Interview With Professor Grant Macaskill Of Aberdeen University -- By: Ray Van Neste
STR 7:1 (Summer 2016) p. 109
Interview With Professor Grant Macaskill Of Aberdeen University
Professor Grant Macaskill recently came to Aberdeen University to fill the Kirby Laing Chair of New Testament Exegesis, the chair which was first held by Howard Marshall. I had the privilege of meeting Grant at the service of thanksgiving for the life of Howard Marshall and was greatly encouraged. So, I jumped at the opportunity to interview him and introduce him to our readers.
So, Tell Us About Your Academic Journey. What Led To Your Interest In Pursuing Academic Biblical Studies As A Vocation? When Did You Know This Was What You Wanted To Do? Where Did You Receive Your Degrees?
I never really intended to become an academic. I think my story is really one of God’s providence working to place me where he wanted me to be, both through and in spite of my own bad decisions. When I first started university, it was with a view to becoming a veterinarian; I came from a rural background (specifically, a crofting one) and was more interested in working with animals than with people. So, when I was 17, I began my studies at the School of Veterinary Medicine at Glasgow University. But I knew pretty soon that it wasn’t for me, and by my second year I was spending more time reading theology than studying histology. I decided (with all the arrogance of a 19 year old) that I was called to the ministry, shifted over to complete a degree in General Science, in order to finish more quickly, and began the process of applying to become a candidate for the ministry in my church. I was accepted for this and started my training at the Free Church College in Edinburgh (the institution now known as Edinburgh Theological Seminary) in 1995. With hindsight, I realize that I was probably attracted to the ministry for the wrong reasons and that what I told myself was “God’s leading” was actually just my own interests and desires. But God was undoubtedly at work in and through it all, for that process led me into a course where I was rigorously schooled in the biblical languages and robustly trained in the classical doctrines of systematic theology, especially as these were developed in the Reformed tradition.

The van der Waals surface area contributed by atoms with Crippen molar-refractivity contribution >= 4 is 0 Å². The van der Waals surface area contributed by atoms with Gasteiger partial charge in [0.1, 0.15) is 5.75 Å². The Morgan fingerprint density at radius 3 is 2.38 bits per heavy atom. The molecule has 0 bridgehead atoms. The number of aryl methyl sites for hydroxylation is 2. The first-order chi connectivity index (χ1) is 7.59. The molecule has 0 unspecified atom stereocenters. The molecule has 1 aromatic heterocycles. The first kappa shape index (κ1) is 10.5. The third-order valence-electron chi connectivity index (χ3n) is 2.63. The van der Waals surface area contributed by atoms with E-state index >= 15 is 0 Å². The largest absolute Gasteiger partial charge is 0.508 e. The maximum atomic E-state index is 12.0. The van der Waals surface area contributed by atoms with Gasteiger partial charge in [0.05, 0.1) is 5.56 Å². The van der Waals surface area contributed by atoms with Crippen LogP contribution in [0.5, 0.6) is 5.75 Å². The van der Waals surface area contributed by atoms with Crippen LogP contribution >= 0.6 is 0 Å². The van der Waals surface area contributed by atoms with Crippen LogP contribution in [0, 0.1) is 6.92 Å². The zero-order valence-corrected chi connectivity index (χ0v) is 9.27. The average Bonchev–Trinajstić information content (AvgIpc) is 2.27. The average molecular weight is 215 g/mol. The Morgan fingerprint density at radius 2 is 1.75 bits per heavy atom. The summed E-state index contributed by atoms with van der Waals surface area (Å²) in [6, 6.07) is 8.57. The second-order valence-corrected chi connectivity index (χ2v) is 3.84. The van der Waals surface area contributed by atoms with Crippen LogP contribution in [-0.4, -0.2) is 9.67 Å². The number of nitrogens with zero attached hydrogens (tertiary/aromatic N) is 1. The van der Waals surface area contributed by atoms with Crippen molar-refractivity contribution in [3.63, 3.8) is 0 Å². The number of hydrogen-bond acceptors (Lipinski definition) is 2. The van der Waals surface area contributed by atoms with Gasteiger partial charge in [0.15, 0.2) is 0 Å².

Towards the end of the course, I began to recognize that I was not a good fit for the ministry. Various things prompted the conclusion, but probably the key was a period of time when I realized that my walk with God was not what it should be and that my moral life was quite unhealthy. In the first instance, it prompted me to re-evaluate myself with a new measure of honesty, including my sense of call to the ministry, but it also kick-started a longer
STR 7:1 (Summer 2016) p. 110
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